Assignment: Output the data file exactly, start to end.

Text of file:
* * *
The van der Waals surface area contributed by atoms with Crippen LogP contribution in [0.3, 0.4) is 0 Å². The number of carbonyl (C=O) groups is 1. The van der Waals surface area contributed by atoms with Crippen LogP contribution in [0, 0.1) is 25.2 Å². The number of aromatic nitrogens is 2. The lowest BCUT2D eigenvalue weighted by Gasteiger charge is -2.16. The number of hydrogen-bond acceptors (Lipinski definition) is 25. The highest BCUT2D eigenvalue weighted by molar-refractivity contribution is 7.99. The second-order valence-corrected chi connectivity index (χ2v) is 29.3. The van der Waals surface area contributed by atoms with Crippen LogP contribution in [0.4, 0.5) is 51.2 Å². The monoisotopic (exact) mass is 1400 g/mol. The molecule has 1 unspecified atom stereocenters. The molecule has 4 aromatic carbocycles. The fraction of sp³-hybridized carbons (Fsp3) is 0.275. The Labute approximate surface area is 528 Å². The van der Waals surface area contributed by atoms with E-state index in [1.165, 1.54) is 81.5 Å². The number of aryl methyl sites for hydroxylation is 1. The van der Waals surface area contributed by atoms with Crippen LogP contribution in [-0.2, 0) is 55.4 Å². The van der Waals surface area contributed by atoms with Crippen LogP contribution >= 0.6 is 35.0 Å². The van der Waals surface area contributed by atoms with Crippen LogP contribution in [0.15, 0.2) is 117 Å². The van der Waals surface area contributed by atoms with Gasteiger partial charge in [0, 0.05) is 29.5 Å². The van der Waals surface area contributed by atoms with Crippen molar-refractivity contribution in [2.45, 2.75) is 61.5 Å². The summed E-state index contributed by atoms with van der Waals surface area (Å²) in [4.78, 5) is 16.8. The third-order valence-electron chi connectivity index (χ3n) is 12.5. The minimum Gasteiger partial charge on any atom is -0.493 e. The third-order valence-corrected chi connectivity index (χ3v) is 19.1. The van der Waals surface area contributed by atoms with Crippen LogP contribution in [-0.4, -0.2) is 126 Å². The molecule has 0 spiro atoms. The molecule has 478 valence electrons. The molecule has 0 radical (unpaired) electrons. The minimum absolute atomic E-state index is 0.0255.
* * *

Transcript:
The van der Waals surface area contributed by atoms with Crippen LogP contribution in [0.3, 0.4) is 0 Å². The number of carbonyl (C=O) groups is 1. The van der Waals surface area contributed by atoms with Crippen LogP contribution in [0, 0.1) is 25.2 Å². The number of aromatic nitrogens is 2. The lowest BCUT2D eigenvalue weighted by Gasteiger charge is -2.16. The number of hydrogen-bond acceptors (Lipinski definition) is 25. The highest BCUT2D eigenvalue weighted by molar-refractivity contribution is 7.99. The second-order valence-corrected chi connectivity index (χ2v) is 29.3. The van der Waals surface area contributed by atoms with Crippen LogP contribution in [0.4, 0.5) is 51.2 Å². The monoisotopic (exact) mass is 1400 g/mol. The molecule has 1 unspecified atom stereocenters. The molecule has 4 aromatic carbocycles. The fraction of sp³-hybridized carbons (Fsp3) is 0.275. The Labute approximate surface area is 528 Å². The van der Waals surface area contributed by atoms with E-state index in [1.165, 1.54) is 81.5 Å². The number of aryl methyl sites for hydroxylation is 1. The van der Waals surface area contributed by atoms with Crippen LogP contribution in [-0.2, 0) is 55.4 Å². The van der Waals surface area contributed by atoms with Crippen LogP contribution >= 0.6 is 35.0 Å². The van der Waals surface area contributed by atoms with Crippen LogP contribution in [0.15, 0.2) is 117 Å². The van der Waals surface area contributed by atoms with Gasteiger partial charge in [0, 0.05) is 29.5 Å². The van der Waals surface area contributed by atoms with Crippen molar-refractivity contribution in [2.45, 2.75) is 61.5 Å². The summed E-state index contributed by atoms with van der Waals surface area (Å²) in [4.78, 5) is 16.8. The third-order valence-electron chi connectivity index (χ3n) is 12.5. The minimum Gasteiger partial charge on any atom is -0.493 e. The third-order valence-corrected chi connectivity index (χ3v) is 19.1. The van der Waals surface area contributed by atoms with Crippen LogP contribution in [-0.4, -0.2) is 126 Å². The molecule has 0 spiro atoms. The molecule has 478 valence electrons. The molecule has 0 radical (unpaired) electrons. The minimum absolute atomic E-state index is 0.0255.